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The Velvet Queen

High up on the Tibetan plateau. Amongst unexplored and inaccessible valleys lies one of the last sanctuaries of the wild world, where rare and undiscovered fauna lives. Vincent Munier, one of the world's most renowned wildlife photographers takes the adventurer and novelist Sylvain Tesson (In the Forest of Siberia) with him on his latest mission. For several weeks, they'll explore these valleys searching for unique animals and try to spot the snow leopard, one of the rarest and most difficult big cats to approach.
Original Title: La panthère des neiges
(NR, 92 min.)


Friday, January 28, 2022

4:45 PM

Saturday, January 29, 2022

2:30 PM

Sunday, January 30, 2022

1:00 PM

Tuesday, February 1, 2022

5:00 PM

In the heart of the Tibetan highlands, multi-award-winning nature photographer Vincent Munier guides writer Sylvain Tesson on his quest to document the infamously elusive snow leopard. Munier introduces Tesson to the subtle art of waiting from a blind spot, tracking animals, and finding the patience to catch sight of the beasts. Through their journey in the Tibetan peaks, inhabited by invisible presences, the two men ponder humankind’s place amongst the magnificent creatures and glorious landscapes they encounter along the way. [Oscilloscope]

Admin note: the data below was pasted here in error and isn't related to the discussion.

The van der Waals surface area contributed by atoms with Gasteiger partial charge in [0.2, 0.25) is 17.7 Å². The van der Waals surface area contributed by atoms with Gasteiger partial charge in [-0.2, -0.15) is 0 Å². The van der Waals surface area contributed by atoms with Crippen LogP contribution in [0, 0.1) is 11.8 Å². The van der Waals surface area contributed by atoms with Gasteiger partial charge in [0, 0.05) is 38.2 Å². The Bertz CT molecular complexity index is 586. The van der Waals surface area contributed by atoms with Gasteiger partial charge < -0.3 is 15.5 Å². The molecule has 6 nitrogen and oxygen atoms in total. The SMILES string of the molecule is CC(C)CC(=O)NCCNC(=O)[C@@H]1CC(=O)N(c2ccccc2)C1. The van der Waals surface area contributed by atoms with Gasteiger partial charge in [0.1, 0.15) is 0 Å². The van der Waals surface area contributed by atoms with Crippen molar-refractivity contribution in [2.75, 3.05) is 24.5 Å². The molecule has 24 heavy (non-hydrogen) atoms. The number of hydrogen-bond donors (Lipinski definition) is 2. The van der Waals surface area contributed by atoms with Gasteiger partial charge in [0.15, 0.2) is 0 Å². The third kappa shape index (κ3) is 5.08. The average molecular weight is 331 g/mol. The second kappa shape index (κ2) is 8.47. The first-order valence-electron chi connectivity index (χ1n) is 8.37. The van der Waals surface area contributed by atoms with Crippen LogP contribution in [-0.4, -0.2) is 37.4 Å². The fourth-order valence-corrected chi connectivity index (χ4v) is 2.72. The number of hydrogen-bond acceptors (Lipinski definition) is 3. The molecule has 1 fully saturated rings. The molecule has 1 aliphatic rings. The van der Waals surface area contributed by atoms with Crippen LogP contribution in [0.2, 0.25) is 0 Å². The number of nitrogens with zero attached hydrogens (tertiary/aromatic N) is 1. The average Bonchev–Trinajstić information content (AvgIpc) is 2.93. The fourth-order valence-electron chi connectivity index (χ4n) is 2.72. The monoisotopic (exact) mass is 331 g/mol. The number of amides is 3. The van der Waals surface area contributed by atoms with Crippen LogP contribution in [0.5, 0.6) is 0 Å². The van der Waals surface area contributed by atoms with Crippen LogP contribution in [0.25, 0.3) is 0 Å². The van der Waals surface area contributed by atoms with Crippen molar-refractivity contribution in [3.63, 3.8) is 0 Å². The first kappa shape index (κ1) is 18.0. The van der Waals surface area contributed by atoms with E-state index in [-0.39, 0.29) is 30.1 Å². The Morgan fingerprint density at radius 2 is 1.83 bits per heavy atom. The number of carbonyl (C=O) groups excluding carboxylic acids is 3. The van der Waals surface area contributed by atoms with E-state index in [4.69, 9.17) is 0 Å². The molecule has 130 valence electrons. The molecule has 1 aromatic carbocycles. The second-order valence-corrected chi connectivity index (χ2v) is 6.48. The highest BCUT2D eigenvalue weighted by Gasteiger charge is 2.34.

Starring: Vincent Munier Sylvain Tesson
Directors: Marie Amiguet, Vincent Munier
Language: French
Genre: Documentary

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"[A] calming, meditative experience."

— Brian Tallerico,

"Two French adventurers travel the Tibetan Highlands in search of the elusive snow leopard, but Marie Amiguet's quietly spellbinding doc is more about the chase than the quarry."

— Guy Lodge, Variety

"Gorgeous, humbling, looking out-, up- and inward, the documentary The Velvet Queen is the rare nature film about not only beauty and beasts but also the very human urge to make sense of our place in it all."

— Robert Abele, Los Angeles Times

"The movie operates on two basic levels. One is philosophical, as the camera watches two men who are themselves looking through viewfinders experience the sensations of a place where humans rarely disrupt the natural order."

— Ben Kenigsberg, The New York Times

"This elegant, unusual documentary shifts the role of the game-spotter from that of non-violent hunter — in pursuit of one prized target — to passive but duly wide-eyed observer, accepting but also appreciating the limits of our access."

— Guy Lodge, Variety